We are going to use the 192.168.100.0 network, the guest configuration will be:
IP Address: 192.168.100.100
Netmask: 255.255.255.0
Gateway: 192.168.100.1
Cuckoo supports DNS resolution, so you can use 192.168.100.1 as your DNS server. In our experience, we get better analysis results by using a public DNS server.

And the host configuration (for the vmnet adapter) will be:
Ip Address: 192.168.100.1
Netmask: 255.255.255.0
You can choose whatever network and addreses you like.

Now we need to configure packet forwarding on the host machine to give the guest machine Internet access. We can do this with the following commands ( replacing eth0 with your outgoing interface and vboxnet0 with your virtual interface).
iptables -A FORWARD -o eth0 -i vboxnet0 -s 192.168.56.0/24 -m conntrack --ctstate NEW -j ACCEPT
iptables -A FORWARD -m conntrack --ctstate ESTABLISHED,RELATED -j ACCEPT
iptables -A POSTROUTING -t nat -j MASQUERADE
sysctl -w net.ipv4.ip_forward=1
This concludes the networking setup. Now we need to install the cuckoo agent on the guest, by copying agent.py, located in cuckoo/agent in the El Jefe root folder, to the Windows Startup folder.

Now it's time to make a snapshot. Before executing a malware binary the snapshot is reverted and then the binary is executed and analyzed.

Next, we will see how to setup the configuration files on Cuckoo.
[cuckoo/conf/auxiliary.conf]

Change the interface to the one you are using.


[cuckoo/conf/cuckoo.conf]
Set your db connection on the [database] section and the result server IP address on the
[resultserver] section (we are using 192.168.100.1).


[cuckoo/conf/reporting.conf]
Set the mongodb settings on the [mongodb] section.


[cuckoo/conf/vmware.conf]
If you are going to use only one VM, you will need to modify the stuff inside the [cuckoo1] section only, otherwise you will have to create one additional section for every extra VM you wish to use.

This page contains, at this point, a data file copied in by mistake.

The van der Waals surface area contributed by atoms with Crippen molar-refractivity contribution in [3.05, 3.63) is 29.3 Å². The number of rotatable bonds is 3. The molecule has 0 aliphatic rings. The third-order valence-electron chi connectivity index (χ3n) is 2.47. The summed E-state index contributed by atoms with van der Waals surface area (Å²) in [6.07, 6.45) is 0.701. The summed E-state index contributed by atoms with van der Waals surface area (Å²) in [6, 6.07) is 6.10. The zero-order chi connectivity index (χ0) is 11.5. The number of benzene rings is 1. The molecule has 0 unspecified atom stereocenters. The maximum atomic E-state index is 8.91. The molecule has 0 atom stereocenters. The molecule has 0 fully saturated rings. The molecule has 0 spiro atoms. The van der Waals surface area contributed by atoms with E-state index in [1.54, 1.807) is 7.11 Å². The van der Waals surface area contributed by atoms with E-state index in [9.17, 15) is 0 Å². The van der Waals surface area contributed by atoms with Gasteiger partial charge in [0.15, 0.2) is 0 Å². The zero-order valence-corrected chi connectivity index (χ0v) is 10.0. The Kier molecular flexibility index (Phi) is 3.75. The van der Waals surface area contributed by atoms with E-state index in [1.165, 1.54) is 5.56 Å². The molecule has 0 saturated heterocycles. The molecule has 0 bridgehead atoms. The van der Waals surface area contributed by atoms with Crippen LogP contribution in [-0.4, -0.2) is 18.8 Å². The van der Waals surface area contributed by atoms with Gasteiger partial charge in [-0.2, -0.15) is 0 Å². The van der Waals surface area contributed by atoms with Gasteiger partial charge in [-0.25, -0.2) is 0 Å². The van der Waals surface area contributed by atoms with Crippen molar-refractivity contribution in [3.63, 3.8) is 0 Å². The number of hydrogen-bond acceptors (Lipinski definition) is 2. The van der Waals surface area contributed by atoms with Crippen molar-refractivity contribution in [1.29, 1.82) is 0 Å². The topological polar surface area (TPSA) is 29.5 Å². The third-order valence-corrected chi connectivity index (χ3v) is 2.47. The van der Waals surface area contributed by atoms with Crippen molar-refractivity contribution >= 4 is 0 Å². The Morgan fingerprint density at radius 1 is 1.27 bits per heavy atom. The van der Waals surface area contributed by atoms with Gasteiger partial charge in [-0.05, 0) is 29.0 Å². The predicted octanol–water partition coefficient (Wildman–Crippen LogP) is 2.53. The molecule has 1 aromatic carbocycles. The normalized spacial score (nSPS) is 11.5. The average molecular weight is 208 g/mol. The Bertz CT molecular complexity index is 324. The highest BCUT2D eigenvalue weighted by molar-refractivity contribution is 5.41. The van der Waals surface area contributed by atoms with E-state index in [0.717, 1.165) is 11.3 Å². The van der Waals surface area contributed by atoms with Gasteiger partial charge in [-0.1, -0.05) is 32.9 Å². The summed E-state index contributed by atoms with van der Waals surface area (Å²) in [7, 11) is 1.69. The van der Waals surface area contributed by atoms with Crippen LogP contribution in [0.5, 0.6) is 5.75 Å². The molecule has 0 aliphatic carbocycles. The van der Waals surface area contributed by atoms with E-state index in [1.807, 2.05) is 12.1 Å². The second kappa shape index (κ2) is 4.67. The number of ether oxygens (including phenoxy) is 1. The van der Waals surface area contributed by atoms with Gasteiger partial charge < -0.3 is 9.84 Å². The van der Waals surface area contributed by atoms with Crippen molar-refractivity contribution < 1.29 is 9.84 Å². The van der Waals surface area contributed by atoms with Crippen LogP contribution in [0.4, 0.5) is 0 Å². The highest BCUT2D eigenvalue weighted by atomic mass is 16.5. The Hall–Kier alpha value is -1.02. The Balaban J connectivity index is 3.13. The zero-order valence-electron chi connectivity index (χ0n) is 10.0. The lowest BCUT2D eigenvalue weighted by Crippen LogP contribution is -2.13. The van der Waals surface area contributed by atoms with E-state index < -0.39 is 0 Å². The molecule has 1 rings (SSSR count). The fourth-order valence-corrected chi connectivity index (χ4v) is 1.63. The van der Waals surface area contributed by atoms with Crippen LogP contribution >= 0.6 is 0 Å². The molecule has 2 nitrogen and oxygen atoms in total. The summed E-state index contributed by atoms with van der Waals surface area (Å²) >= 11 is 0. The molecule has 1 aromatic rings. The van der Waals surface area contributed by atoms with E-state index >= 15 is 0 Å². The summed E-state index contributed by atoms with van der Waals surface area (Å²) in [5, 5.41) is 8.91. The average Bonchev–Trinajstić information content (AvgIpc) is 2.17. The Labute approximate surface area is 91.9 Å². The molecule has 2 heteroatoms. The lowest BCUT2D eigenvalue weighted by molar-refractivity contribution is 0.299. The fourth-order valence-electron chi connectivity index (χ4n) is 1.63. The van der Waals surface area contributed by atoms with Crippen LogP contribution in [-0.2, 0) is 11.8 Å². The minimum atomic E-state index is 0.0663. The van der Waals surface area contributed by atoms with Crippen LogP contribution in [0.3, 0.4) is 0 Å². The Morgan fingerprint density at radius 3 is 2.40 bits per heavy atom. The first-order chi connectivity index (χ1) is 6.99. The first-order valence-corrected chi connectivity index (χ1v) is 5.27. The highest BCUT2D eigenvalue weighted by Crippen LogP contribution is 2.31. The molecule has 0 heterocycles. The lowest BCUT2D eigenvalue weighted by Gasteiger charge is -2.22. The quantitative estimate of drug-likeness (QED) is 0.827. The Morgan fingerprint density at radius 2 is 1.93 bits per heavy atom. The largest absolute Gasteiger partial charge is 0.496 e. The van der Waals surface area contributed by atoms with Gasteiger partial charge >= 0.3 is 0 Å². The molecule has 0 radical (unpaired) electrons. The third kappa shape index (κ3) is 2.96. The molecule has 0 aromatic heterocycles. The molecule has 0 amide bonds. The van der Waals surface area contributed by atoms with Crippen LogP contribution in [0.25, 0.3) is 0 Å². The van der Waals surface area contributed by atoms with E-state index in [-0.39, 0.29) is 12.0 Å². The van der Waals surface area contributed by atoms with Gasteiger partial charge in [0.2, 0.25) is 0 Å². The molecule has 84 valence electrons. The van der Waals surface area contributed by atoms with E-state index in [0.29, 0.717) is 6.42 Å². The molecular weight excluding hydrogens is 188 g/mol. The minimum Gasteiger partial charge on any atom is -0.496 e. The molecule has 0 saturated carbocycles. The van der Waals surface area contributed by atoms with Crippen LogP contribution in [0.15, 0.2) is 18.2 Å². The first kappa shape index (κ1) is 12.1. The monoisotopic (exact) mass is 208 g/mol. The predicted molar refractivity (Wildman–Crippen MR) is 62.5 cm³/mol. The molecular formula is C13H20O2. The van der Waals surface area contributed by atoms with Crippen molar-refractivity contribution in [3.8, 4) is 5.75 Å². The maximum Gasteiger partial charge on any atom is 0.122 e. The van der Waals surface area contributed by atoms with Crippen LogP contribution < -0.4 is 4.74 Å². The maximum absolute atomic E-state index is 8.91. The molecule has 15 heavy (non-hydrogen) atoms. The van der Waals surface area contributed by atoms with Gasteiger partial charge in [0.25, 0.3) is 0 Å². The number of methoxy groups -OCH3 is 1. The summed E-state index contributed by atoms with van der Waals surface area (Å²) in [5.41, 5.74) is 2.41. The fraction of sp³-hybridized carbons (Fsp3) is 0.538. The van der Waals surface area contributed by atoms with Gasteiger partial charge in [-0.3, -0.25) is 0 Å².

Inside these sections you will have to set the VM path, snapshot name and IP address of the machine (we are using 192.168.100.100).


We are done setting Cuckoo for El Jefe. Before starting El Jefe remember to start the mongodb and postgresql services. You will also need to start the cuckoo.py service from cuckoo/cuckoo.py in the El Jefe root folder.

So in conclusion, you should now have Cuckoo set up for yourself, integrated into the world's most powerful open source host monitoring system, and ready for your incident response team to use. We welcome any comments or questions, and of course are ready to help you if you have problems.

David Arch


Friday, April 11, 2014

Revamping El Jefe

El Jefe 2.0 - Process Chain Visualization and Heuristics

One improvement in modern Anti-Virus is the move away from signatures to heuristics and program behavior analysis on any one process. This turns out to be a decent protection at first, but as attackers evolve it will rapidly become less effective. El Jefe offers a radically different leap-frog in the level of analysis done with its protective heuristics by looking at the entire chain of process creation, rather than each process creation event alone.

Walking through the events on multiple stations


Intuitively, a human being will ask questions based on process chain anomalies:
  • Why is IExplorer.exe popping up commands like crazy?